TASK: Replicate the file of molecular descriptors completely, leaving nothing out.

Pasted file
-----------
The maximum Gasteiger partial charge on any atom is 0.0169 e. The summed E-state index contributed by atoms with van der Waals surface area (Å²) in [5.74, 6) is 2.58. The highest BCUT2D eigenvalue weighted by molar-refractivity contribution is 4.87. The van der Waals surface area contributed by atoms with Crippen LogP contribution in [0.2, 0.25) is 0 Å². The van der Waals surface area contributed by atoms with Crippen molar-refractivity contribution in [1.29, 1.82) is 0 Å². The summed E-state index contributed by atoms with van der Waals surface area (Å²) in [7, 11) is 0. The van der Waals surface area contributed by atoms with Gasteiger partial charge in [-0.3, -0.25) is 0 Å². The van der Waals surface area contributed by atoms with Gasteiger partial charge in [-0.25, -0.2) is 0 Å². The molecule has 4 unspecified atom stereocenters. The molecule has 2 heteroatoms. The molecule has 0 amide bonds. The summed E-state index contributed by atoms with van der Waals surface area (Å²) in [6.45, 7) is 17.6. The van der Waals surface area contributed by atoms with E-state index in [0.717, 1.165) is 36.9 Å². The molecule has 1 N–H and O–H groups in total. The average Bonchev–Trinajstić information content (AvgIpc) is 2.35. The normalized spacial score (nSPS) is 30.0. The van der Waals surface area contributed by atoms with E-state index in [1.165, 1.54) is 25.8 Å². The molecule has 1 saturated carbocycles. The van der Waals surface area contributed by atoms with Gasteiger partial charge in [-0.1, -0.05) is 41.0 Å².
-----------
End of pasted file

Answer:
The maximum Gasteiger partial charge on any atom is 0.0169 e. The summed E-state index contributed by atoms with van der Waals surface area (Å²) in [5.74, 6) is 2.58. The highest BCUT2D eigenvalue weighted by molar-refractivity contribution is 4.87. The van der Waals surface area contributed by atoms with Crippen LogP contribution in [0.2, 0.25) is 0 Å². The van der Waals surface area contributed by atoms with Crippen molar-refractivity contribution in [1.29, 1.82) is 0 Å². The summed E-state index contributed by atoms with van der Waals surface area (Å²) in [7, 11) is 0. The van der Waals surface area contributed by atoms with Gasteiger partial charge in [-0.3, -0.25) is 0 Å². The van der Waals surface area contributed by atoms with Gasteiger partial charge in [-0.25, -0.2) is 0 Å². The molecule has 4 unspecified atom stereocenters. The molecule has 2 heteroatoms. The molecule has 0 amide bonds. The summed E-state index contributed by atoms with van der Waals surface area (Å²) in [6.45, 7) is 17.6. The van der Waals surface area contributed by atoms with E-state index in [0.717, 1.165) is 36.9 Å². The molecule has 1 N–H and O–H groups in total. The average Bonchev–Trinajstić information content (AvgIpc) is 2.35. The normalized spacial score (nSPS) is 30.0. The van der Waals surface area contributed by atoms with E-state index in [1.165, 1.54) is 25.8 Å². The molecule has 1 saturated carbocycles. The van der Waals surface area contributed by atoms with Gasteiger partial charge in [-0.1, -0.05) is 41.0 Å².